By Penny Valentine
The most exciting new band to break from the States this year is Steely Dan.
Can’t Buy A Thrill is the lie of a title they chose for their first album. By parting with your hard earned currency and acquiring this collection you are faced with a combination of startling and – and not the least – highly pleasing music. Complex, but still direct enough to land gently round the ears; smooth without being laid back in cotton wool… Steely Dan prove that you CAN buy a thrill and a lot more besides.
So who are they – these tinglers whose name was born from a chapter in William Burroughs’ Naked Lunch and who treat interviews with a kind of tongue in cheek cynicism? They have, in fact, been around quite a time (maybe that explains it!)
Six guys – Walter Becker, Donald Fagen, Dave Palmer, Jeff Baxter, James Hodder and Denny Dias – formed themselves into Steely after years of playing as session musicians on the East Coast, and various stints playing back up across country for Jay and the Americans. A period which Becker and Fagen describe fluently as: “A long horrible time – more or less images of toilets interspersed with arenas.”
It’s Becker and Fagen that are really the backbone of Dan.
It’s their work as songwriters – stemming from their time together at college – that the rest of the band are only too glad to enthuse about. According to guitarist Denny Dias, who I spoke to last week, around 2 a.m. Los Angeles time, he had such faith in Becker and Fagen’s genius he “hung around for two years doing odd jobs like being a car wash boy” until the band looked likely to be formed and he was summoned out to the West Coast to join up.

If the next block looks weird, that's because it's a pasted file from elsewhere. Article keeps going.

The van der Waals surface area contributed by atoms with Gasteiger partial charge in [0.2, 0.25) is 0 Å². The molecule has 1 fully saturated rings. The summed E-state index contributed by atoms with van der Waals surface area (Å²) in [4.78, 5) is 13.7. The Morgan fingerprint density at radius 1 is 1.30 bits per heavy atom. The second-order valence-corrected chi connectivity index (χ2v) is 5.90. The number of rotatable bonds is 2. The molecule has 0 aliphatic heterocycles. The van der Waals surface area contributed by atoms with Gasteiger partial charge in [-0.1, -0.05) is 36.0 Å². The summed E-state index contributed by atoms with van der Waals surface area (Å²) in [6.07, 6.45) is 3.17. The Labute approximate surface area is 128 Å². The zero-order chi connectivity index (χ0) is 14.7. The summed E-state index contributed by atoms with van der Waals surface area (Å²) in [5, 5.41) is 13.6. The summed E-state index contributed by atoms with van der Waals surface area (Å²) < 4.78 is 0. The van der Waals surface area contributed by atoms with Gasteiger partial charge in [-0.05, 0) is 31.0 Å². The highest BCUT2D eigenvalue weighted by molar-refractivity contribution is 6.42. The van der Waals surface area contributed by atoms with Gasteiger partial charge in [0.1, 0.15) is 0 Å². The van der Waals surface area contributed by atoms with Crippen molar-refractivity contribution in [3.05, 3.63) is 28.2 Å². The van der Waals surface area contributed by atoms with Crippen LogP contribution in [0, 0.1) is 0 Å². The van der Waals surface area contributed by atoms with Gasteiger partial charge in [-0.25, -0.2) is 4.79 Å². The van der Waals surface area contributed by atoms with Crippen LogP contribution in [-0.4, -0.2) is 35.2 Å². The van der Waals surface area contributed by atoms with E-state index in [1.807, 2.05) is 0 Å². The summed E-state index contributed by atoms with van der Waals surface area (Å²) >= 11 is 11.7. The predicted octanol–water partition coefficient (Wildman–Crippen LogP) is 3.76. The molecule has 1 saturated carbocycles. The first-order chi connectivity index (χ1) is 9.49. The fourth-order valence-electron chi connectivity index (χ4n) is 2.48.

“I met Donald and Walter back in ’69 and recognised straight away they were real geniuses. At that time they were trying to sell themselves to someone who would put money behind them – like a record company. But nobody was interested until Gary Kannon got to Dunhill.
“When we started together there was no real reason to call it a band as such. There was no money to hire proper equipment, or a place to rehearse. There was all this potential but nothing happened until last year. Believe me it was pretty frustrating getting your hopes high each day and then nothing happening”.
With some of the band culled from an amazing East Coast set up under the auspices of “The Ultimate Spinach” – described by Denny, as: “One of those groups whose leader was taking them through a ‘spiritual trip’ of loud noise” – Steely Dan as a unit finally broke the fate barrier and got into the studio late last year.
“We went into the studio in early September and three weeks after that the album was finished. I guess the people who say it sounds thrown together are right – it was. Equally the ones who like it – well I guess it’s fairly decent by any standards. Really we had just started learning to play together at that time.”
If Dias’ conversation isn’t exactly exuding the ultimate in breathless enthusiasm then really it’s because he feels that having finally broken into the recording complexes and got some finance behind them the next Steely Dan album will show what they’re really about.
“I guess I am a perfectionist but Can’t Buy A Thrill is the worst album we’ll ever make. Some of the songs on the album were written years ago and I think the older stuff tended to be stronger. I think Donald and Walter wrote the other numbers – the more commercial stuff – to get the record companies interested. I’ve always felt the writing was better on the more sophisticated numbers like ‘Turn That Heartbeat’ and ‘Fire In The Hole’. That’s going to be the bone of tone of the next album.
“For me this band is the end of two years of hanging around. I had faith in this band finally coming together, but to tell he truth I was just about ready to give up the waiting when they phoned and said come out to LA.”